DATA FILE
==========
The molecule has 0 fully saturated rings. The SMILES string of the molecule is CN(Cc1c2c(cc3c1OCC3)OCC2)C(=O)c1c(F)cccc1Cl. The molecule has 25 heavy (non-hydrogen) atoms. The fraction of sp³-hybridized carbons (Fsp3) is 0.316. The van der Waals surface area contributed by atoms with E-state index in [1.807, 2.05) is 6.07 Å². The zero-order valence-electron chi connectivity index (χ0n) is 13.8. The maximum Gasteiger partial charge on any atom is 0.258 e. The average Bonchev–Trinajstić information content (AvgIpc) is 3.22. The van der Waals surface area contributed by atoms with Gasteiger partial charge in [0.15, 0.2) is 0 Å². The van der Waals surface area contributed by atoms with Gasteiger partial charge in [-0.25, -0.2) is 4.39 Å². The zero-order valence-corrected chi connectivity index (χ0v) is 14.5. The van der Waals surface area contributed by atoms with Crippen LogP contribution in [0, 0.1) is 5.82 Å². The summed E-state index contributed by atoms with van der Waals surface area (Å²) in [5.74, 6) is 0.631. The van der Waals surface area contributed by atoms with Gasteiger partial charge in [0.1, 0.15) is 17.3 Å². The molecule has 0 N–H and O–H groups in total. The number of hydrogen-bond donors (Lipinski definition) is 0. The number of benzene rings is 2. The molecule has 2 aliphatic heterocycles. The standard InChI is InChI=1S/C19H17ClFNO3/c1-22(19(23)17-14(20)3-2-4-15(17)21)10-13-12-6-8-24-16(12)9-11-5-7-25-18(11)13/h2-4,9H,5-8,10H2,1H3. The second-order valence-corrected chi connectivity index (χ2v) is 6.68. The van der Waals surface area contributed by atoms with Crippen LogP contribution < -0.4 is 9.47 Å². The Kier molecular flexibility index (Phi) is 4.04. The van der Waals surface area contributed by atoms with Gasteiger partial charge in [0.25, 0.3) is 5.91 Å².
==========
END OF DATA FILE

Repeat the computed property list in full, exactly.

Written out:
The molecule has 0 fully saturated rings. The SMILES string of the molecule is CN(Cc1c2c(cc3c1OCC3)OCC2)C(=O)c1c(F)cccc1Cl. The molecule has 25 heavy (non-hydrogen) atoms. The fraction of sp³-hybridized carbons (Fsp3) is 0.316. The van der Waals surface area contributed by atoms with E-state index in [1.807, 2.05) is 6.07 Å². The zero-order valence-electron chi connectivity index (χ0n) is 13.8. The maximum Gasteiger partial charge on any atom is 0.258 e. The average Bonchev–Trinajstić information content (AvgIpc) is 3.22. The van der Waals surface area contributed by atoms with Gasteiger partial charge in [0.15, 0.2) is 0 Å². The van der Waals surface area contributed by atoms with Gasteiger partial charge in [-0.25, -0.2) is 4.39 Å². The zero-order valence-corrected chi connectivity index (χ0v) is 14.5. The van der Waals surface area contributed by atoms with Crippen LogP contribution in [0, 0.1) is 5.82 Å². The summed E-state index contributed by atoms with van der Waals surface area (Å²) in [5.74, 6) is 0.631. The van der Waals surface area contributed by atoms with Gasteiger partial charge in [0.1, 0.15) is 17.3 Å². The molecule has 0 N–H and O–H groups in total. The number of hydrogen-bond donors (Lipinski definition) is 0. The number of benzene rings is 2. The molecule has 2 aliphatic heterocycles. The standard InChI is InChI=1S/C19H17ClFNO3/c1-22(19(23)17-14(20)3-2-4-15(17)21)10-13-12-6-8-24-16(12)9-11-5-7-25-18(11)13/h2-4,9H,5-8,10H2,1H3. The second-order valence-corrected chi connectivity index (χ2v) is 6.68. The van der Waals surface area contributed by atoms with Crippen LogP contribution < -0.4 is 9.47 Å². The Kier molecular flexibility index (Phi) is 4.04. The van der Waals surface area contributed by atoms with Gasteiger partial charge in [0.25, 0.3) is 5.91 Å².